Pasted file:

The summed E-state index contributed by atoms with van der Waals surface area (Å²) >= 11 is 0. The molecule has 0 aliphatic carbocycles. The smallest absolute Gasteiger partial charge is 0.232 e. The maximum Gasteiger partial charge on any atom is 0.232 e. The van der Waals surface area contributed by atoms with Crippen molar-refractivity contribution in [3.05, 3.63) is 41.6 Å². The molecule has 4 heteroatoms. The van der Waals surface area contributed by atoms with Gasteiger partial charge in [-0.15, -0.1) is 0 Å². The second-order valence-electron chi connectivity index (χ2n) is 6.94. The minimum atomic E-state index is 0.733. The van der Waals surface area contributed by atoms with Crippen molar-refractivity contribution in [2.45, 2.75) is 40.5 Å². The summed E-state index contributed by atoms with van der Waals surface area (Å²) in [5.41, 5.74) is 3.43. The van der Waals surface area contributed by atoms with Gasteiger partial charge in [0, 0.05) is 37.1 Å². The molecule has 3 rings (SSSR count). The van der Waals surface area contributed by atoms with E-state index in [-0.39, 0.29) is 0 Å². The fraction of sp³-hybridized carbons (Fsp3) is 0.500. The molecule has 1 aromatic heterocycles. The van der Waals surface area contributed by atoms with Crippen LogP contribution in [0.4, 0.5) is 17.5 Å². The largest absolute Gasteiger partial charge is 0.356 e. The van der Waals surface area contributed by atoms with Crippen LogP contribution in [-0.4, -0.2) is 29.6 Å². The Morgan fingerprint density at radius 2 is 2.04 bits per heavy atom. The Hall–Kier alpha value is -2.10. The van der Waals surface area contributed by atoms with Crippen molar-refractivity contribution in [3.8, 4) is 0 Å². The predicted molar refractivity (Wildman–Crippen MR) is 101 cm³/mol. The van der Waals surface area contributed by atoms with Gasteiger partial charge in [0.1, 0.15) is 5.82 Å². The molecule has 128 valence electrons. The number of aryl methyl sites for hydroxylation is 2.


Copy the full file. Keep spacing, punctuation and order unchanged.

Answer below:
The summed E-state index contributed by atoms with van der Waals surface area (Å²) >= 11 is 0. The molecule has 0 aliphatic carbocycles. The smallest absolute Gasteiger partial charge is 0.232 e. The maximum Gasteiger partial charge on any atom is 0.232 e. The van der Waals surface area contributed by atoms with Crippen molar-refractivity contribution in [3.05, 3.63) is 41.6 Å². The molecule has 4 heteroatoms. The van der Waals surface area contributed by atoms with Gasteiger partial charge in [-0.15, -0.1) is 0 Å². The second-order valence-electron chi connectivity index (χ2n) is 6.94. The minimum atomic E-state index is 0.733. The van der Waals surface area contributed by atoms with Crippen molar-refractivity contribution in [2.45, 2.75) is 40.5 Å². The summed E-state index contributed by atoms with van der Waals surface area (Å²) in [5.41, 5.74) is 3.43. The van der Waals surface area contributed by atoms with Gasteiger partial charge in [0, 0.05) is 37.1 Å². The molecule has 3 rings (SSSR count). The van der Waals surface area contributed by atoms with E-state index in [-0.39, 0.29) is 0 Å². The fraction of sp³-hybridized carbons (Fsp3) is 0.500. The molecule has 1 aromatic heterocycles. The van der Waals surface area contributed by atoms with Crippen LogP contribution in [0.4, 0.5) is 17.5 Å². The largest absolute Gasteiger partial charge is 0.356 e. The van der Waals surface area contributed by atoms with Crippen LogP contribution in [-0.4, -0.2) is 29.6 Å². The Morgan fingerprint density at radius 2 is 2.04 bits per heavy atom. The Hall–Kier alpha value is -2.10. The van der Waals surface area contributed by atoms with Crippen molar-refractivity contribution in [3.8, 4) is 0 Å². The predicted molar refractivity (Wildman–Crippen MR) is 101 cm³/mol. The van der Waals surface area contributed by atoms with Gasteiger partial charge in [0.1, 0.15) is 5.82 Å². The molecule has 128 valence electrons. The number of aryl methyl sites for hydroxylation is 2.